Publish date

28 January 2022

Refusal of flexible working and how this can cost companies

Refusing flexible working requests costs UK firms £2 billion a year. Flexonomics, a report commissioned by construction giant Sir Robert McAlpine and flexible working campaigner, Mother Pukka, found that flexible working, annually, contributed £37bn to the UK economy. They forecasted that a 50% increase in flexible working could result in a net economic gain of £55bn for the entire economy, while creating 51,200 new jobs.

Flexible working is a way of working that suits an employee’s own circumstances. According to ACAS this can include: part-time working, amending start and finishing times, compressed hours, remote or home working and job sharing.

The current legal position is that a formal flexible working request must be given in writing and can be requested by any employee who has worked for their employer for 26 weeks or more and has not made any other flexible working requests within the last 12 months.

A formal flexible working request can only be rejected by the employer in a select few circumstances, these include:

  • If the costs to allowing the flexible working will damage the business;
  • The work cannot be reorganised among the other employees;
  • People cannot be recruited to carry out the work;
  • Flexible working will affect quality and performance;
  • The business will not be able to meet its customer demand if they allow the flexible working;
  • There is a lack of work to do during the proposed working times; or
  • The business is planning changes to the workforce.

The costs to the business may come from two directions, one being the how the rejection affects employees and two, the costs to the business if a legitimate reason for rejection is not given.

  1. In a study, conducted by the London School of Economics (LSE), access to remote working increases employee well-being, productivity, innovation and inclusion. Remote working increases employee innovation by 63% on average, work engagement by 75%, organisational commitment by 68%, and leads to 93% of employees reporting that they feel included. It is important to note that this study was only in relation to having access to remote working, the participants were not working from home 100% of the time and were not office working 100%. It is about striking a balance to suit the employee; doing so can have a positive effect on the employee and therefore the business.

The Chartered Institute of Personnel and Development (CIPD) found that flexible workers have a higher level of job satisfaction, commitment and are more likely to increase discretionary effort compared to those who do not work flexibly.

Flexible working can also reduce absence rates, by allowing employees more time to deal with stressors in their personal lives, managing disabilities and health concerns as well as mental health. Flexible working may also reduce the costs and overheads as less office space and equipment is required. Many businesses, notably technology companies, have vacated office space, as they realised much of their work can be carried out from remote locations.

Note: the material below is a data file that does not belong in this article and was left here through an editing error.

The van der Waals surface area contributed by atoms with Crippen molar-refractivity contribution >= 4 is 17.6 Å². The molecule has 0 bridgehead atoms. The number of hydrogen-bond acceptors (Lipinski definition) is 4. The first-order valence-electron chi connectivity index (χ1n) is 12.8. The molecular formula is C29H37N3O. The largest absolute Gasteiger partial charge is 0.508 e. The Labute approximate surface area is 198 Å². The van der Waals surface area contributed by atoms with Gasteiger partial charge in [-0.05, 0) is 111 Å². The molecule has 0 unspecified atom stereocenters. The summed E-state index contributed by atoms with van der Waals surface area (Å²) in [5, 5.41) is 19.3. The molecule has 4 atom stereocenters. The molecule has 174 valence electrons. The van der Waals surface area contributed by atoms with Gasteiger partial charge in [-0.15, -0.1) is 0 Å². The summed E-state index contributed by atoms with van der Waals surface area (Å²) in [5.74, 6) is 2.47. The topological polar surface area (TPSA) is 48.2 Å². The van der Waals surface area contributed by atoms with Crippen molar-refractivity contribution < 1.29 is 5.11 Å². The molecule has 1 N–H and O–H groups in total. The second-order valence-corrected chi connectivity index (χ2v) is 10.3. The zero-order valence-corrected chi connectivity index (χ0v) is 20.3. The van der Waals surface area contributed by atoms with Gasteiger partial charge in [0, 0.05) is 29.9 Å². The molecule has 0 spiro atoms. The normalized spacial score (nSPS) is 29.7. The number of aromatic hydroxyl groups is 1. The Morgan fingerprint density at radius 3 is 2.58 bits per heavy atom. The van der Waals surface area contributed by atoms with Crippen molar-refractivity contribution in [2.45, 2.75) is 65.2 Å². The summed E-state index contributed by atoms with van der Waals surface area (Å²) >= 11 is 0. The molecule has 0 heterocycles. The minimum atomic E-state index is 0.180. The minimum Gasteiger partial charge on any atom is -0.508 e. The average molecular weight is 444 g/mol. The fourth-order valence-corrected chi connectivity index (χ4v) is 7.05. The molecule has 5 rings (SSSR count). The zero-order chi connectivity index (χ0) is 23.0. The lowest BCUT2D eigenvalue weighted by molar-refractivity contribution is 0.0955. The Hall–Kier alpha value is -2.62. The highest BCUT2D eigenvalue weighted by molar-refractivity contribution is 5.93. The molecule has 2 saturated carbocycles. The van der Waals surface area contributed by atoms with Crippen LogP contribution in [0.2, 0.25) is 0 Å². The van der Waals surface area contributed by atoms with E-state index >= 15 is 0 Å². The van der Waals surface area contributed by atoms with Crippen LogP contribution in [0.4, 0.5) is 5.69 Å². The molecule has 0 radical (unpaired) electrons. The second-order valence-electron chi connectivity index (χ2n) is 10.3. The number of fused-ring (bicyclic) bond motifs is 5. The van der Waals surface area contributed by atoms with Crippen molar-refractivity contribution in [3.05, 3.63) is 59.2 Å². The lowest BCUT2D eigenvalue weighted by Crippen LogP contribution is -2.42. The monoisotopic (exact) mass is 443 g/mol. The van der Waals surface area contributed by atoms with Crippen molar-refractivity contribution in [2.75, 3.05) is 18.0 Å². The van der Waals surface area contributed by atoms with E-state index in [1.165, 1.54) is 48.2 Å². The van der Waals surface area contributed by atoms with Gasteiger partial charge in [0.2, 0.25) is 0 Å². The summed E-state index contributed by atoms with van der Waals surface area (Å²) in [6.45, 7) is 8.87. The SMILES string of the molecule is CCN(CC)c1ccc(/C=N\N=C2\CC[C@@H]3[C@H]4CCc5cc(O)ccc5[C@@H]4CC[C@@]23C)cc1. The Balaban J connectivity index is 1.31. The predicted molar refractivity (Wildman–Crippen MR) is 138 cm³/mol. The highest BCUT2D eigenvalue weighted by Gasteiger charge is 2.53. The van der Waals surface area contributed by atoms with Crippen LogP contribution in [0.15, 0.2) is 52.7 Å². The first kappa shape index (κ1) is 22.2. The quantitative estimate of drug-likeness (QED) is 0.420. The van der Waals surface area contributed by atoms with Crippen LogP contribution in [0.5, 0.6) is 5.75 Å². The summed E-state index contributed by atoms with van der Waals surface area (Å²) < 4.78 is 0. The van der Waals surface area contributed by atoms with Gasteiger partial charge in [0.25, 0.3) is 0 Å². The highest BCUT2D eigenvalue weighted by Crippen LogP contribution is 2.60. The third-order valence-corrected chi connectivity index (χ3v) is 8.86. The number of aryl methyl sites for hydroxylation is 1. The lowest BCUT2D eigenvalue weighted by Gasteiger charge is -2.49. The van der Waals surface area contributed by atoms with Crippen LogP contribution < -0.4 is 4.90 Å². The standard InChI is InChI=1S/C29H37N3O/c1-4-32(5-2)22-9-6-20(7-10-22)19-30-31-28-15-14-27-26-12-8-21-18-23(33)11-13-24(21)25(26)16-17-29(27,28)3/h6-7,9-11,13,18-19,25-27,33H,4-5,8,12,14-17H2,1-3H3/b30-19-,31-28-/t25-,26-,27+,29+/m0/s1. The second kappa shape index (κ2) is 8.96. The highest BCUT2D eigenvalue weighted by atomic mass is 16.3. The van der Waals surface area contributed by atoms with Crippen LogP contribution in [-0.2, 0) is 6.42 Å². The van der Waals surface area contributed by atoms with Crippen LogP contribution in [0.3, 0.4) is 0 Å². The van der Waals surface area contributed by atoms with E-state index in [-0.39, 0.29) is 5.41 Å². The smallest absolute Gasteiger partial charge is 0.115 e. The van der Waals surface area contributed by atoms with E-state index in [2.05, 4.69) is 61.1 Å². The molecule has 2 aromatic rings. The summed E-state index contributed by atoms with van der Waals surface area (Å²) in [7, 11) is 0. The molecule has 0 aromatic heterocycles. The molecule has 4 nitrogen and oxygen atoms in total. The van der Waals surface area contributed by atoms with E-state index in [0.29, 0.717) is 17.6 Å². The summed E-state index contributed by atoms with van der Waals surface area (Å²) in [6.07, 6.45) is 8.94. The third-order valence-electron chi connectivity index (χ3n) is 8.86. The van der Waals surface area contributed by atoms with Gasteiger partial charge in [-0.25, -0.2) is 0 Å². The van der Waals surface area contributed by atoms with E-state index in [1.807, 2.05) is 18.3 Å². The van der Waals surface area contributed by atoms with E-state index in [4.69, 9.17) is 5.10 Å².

1. Allowing flexible working can help to save companies thousands in legal costs where employees bring claims against them.

An recent case recently demonstrated the seriousness of flexible working requests. In Thompson v Scancrow Ltd, trading as Manors, the employee was a sales manager working for an estate agents that catered to wealthy clients from overseas.

The employee submitted a flexible working request to finish work one hour earlier each day in order to allow her to pick up her daughter from nursery. She also wanted to reduce her working days from five to four days a week. She made suggestions as to who could cover her work when necessary.

The employer refused and gave no explanation of how the permitted grounds to reject a request apply. As a result, the female employee brought an indirect sex discrimination claim on the failure to accept the flexible working request.

The tribunal identified the provision, criterion or practice (PCP), which gave rise to the alleged less favourable treatment, was the requirement to work Monday to Friday, 9-6. The tribunal also acknowledged that mothers were likely to carry more responsibility than fathers and so the PCP put this female employee at a disadvantage.

The tribunal ultimately found that the employer did not have a reasonable explanation for rejecting the request and therefore the tribunal awarded the claimant employee nearly £200,000 for compensation and injury to feelings combined.  The size of the award reflected, amongst other things, that the claimant had not been able to find another job by the time of the tribunal remedy hearing.

This shows that rejecting flexible working requests can have serious consequences for employers. Employers need to ensure that they have reasonable and legitimate reasons for rejecting any requests. It is also important for employers to realise that flexible working may be of a huge benefit, not only to the workforce but also to the business.

Flexible working isn’t just something that can apply to a few sectors; even those sectors that are seemingly difficult to maintain flexible working in could make it work (e.g. healthcare – swapping pre-determined hours with colleagues, or in construction having self-rostering).

Flexible working is also not just about the location where an employee works, but also about the mind-set and inclusivity of people’s working styles and how they can be optimised in a flexible way to assist the business.

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